Demand Peaks In US Housing Market, with a 30% Increase In Weekly Mortgage Applications | Credit Raters post

Demand Peaks In US Housing Market, with a 30% Increase In Weekly Mortgage Applications

17 Jan 2020
Approx Reading time: 3 minutes
  • Mortgage rates are currently at one of the lowest points in history, prompting borrowers to refinance or buy new homes.
  • Currently, mortgage rates stand at 3.87% for mortgage loans of up to $510,400.
  • Increasing demand may lead to a shortage of new houses, causing a spike in housing prices and potentially leave many without a home.

The mortgage market in the US has witnessed a very good start this year, with refinances and loans for new homes keeping the market alive. According to reported figures by the Mortgage Bankers Association, the number of applications for mortgages went up by 30.2% during the second week of January, compared to the first week.

This spike is largely driven due to refinancing applications, which have come as a result of historically low mortgage rates that prevail in the US housing market at this time. Applications to refinance increased in number by around 43% in the second week, on a week-by-week basis. Compared to last year’s figures, this number was higher by around 109%. Out of the total mortgage applications last week, approx. 63% pertained to refinancing. The week prior, this share stood at around 59%.

Mortgage rates are currently at one of the lowest points in history. A 30-year mortgage contract is currently going for an average rate of 3.87% for loan amounts of under $510,401. This rate was 3.91% back in September 2019. Loans that require a downpayment of 20% also witnessed a decrease in points of 0.02, which also included their origination fee. On a year-by-year basis, this is a decline of 87 basis points.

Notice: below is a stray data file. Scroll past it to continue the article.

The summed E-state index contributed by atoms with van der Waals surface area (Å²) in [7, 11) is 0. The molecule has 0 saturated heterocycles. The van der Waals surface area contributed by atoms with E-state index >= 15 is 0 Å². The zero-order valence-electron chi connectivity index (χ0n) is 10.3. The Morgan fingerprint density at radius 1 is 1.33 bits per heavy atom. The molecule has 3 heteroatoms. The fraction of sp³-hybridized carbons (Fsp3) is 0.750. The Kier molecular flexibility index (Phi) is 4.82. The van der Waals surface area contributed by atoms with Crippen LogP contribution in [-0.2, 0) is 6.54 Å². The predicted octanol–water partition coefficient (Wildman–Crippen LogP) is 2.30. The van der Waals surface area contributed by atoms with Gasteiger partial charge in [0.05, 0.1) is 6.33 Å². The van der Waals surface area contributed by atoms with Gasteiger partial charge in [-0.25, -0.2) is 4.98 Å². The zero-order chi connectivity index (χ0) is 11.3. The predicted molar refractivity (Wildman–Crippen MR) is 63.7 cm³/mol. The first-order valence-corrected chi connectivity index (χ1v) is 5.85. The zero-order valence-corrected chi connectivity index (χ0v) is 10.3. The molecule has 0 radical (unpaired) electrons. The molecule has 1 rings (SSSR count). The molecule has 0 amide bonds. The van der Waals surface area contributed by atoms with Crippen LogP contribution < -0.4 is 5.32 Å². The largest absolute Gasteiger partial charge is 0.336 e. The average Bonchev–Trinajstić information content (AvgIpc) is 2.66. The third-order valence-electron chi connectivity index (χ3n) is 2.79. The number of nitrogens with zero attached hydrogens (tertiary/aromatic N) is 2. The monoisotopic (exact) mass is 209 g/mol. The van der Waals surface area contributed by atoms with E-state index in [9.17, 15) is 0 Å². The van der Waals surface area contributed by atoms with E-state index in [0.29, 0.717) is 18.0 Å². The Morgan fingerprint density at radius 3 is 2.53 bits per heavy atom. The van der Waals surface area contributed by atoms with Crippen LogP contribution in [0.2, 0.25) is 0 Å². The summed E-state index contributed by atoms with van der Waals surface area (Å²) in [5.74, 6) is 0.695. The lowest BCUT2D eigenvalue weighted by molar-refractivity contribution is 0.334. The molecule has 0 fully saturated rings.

According to economists, there has been an increase in refinancing for mortgages belonging to both the conventional borrower as well as the government. However, this surge is still incomparable to the refinancing surge that occurred during the final quarter of 2019.

Apart from refinancers, the number of applications to buy a new home also increased by 16% on a weekly basis, and by 8% on a YoY comparison. According to reported data, the highest number of mortgages have been purchased during this time since October 2009.

It became evident that the demand for new houses was peaking at this time of the year since real estate agents had to conduct open houses as early as the first weekend of this year. Open houses are usually done sometime in February. Experts have linked lower rates and a stabilizing job market as the two core reasons behind the surge in the demand for new homes.

However, this fast-rising demand is not being met with an equally proportional increase in supply, and this can soon cause a shortage that can eventually create an increase in price. This may not be a favorable scenario for those in a financially tough spot at this time, as they may have to leave homes to make room for more affluent buyers.

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Akbar Lashari

Akbar is a talented news editor who follows the consumer finance industry closely and has written for many famous news & educational websites such as Forbes.